(4) Bigger Scale and Collaboration: DevOps is adopted by IT giants. This means that it is capable of operating and managing big infrastructures with reduced risk. Under the DevOps cultural model, one can build more effective teams emphasizing on values like ownership and accountability. Team collaboration is also easier with DevOps.

(5) Security: Moving quickly is good, but one should also be able to retain control and preserve compliance, while in quick action. The DevOps model makes sure that one doesn’t give up on any security concerns. DevOps offers features like automated compliance policies, fine-grained controls, and configuration management techniques.

DevOps certainly offers good features, but this is just a generalized approach. So let us move on to specific case studies.

Facebook and DevOps

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Some years ago, Professor Dror Feitelson (Hebrew University), Eitan Frachtenberg (Research Scientist at Facebook), and Kent Beck (working at Facebook) published an academic paper. It described Facebook’s approach to developing and deploying the front-end software. On the basis of that academic paper, let us understand the working of Facebook in tune with DevOps.

Continuous Deployment at Facebook: Is it really a Continuous Deployment??

Planning and working out is good, but this might not be the case with Facebook developers. While they have clear goals, they generally work in an independent manner. Small changes are released frequently, especially with Facebook’s online business model. The developers are keen to try out new options and applications, as per the user communities. Many changes are done independently.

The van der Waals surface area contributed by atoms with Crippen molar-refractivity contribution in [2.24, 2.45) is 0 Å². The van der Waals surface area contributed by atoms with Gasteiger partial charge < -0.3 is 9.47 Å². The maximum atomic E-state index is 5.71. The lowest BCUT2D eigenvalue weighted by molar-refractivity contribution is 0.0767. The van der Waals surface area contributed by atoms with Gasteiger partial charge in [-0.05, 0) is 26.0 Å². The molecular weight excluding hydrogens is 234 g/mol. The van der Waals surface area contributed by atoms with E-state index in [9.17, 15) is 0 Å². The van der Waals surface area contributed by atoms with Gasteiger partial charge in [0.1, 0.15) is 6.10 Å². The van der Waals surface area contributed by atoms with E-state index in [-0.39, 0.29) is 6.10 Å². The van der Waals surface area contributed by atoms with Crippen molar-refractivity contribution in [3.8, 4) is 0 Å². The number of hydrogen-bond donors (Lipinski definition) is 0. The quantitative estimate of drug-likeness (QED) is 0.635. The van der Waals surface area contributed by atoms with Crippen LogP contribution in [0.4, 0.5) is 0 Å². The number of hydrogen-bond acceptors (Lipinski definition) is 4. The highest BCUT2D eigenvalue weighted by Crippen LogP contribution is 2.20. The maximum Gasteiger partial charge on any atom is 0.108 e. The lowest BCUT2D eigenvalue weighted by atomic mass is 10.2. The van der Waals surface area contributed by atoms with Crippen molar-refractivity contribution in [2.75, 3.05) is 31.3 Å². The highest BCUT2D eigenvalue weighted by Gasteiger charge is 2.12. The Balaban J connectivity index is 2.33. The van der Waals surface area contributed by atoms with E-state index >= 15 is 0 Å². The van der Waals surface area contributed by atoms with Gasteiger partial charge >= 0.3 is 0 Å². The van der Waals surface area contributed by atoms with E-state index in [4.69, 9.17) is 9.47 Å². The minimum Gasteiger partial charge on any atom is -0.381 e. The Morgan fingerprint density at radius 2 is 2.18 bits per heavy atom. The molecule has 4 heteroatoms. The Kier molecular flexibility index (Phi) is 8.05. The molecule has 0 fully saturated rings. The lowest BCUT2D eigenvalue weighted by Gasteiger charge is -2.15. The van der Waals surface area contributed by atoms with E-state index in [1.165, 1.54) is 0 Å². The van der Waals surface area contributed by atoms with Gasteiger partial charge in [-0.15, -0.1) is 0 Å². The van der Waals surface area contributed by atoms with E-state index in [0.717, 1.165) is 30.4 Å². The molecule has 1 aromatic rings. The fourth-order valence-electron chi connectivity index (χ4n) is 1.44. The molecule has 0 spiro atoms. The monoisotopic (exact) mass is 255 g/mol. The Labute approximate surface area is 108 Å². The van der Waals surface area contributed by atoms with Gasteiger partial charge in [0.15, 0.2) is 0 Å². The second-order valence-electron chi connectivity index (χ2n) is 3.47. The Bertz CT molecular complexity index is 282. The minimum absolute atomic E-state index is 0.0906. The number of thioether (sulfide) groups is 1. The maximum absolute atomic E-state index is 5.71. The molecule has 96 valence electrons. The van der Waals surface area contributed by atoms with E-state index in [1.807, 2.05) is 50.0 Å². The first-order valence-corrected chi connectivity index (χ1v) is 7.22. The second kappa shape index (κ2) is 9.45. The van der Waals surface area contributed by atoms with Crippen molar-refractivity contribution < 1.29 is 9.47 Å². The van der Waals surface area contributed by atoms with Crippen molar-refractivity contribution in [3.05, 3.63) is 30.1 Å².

Also, Facebook doesn’t follow continuous deployment, the way others do! For example, every change isn’t pushed out to the customers immediately. The code can be released twice a day, usually for bug fixes and internal code. The new production code is released once a week. So how is it done? There might be a lot of changes! Yes, the updates are wrapped up and run through an automated regression testing on Sunday. Once successful, they are released on Tuesday, only if the contributing developers are present on the day of release.

The team of release engineers asses on the risk of changes. It is based on the size of changes and the amount of discussion during the code review. There are some other factors as well! The engineers use a tool, known as “Gatekeeper”. This tool helps release the updates to specific customers, so if the changes aren’t successful, it is rolled back.

The concern of code ownership

With responsibility, people get more serious about everything. Same way, developers at Facebook are individually responsible for the code. From submitting the code, testing, and supporting production, the developer needs to cooperate. Their code ownership model reflects it.

So here comes DevOps, “Dev” and “Ops”. The developers support the operational use of their software, which together makes “DevOps”. So this is a motivation to write precise code. For example, if you write a complicated and faulty code, then you need to face the consequences of it. So code ownership is taken quite seriously in Facebook. There are only a few engineers who modify the code, and there is at least one engineer who reviews all these changes. 

The Testing Team: Does it even exist?

You must be thinking that codes undergo strict testing from testing teams at Facebook. Well, they don’t have an independent test team!!! First of all, Facebook emphasis a lot on code reviews for finding bugs. The code is reviewed by different engineers. Due to this, the author of the code ensures high-quality and the reviewer tends to learn new things by reviewing different codes. So it is a win-win situation for both.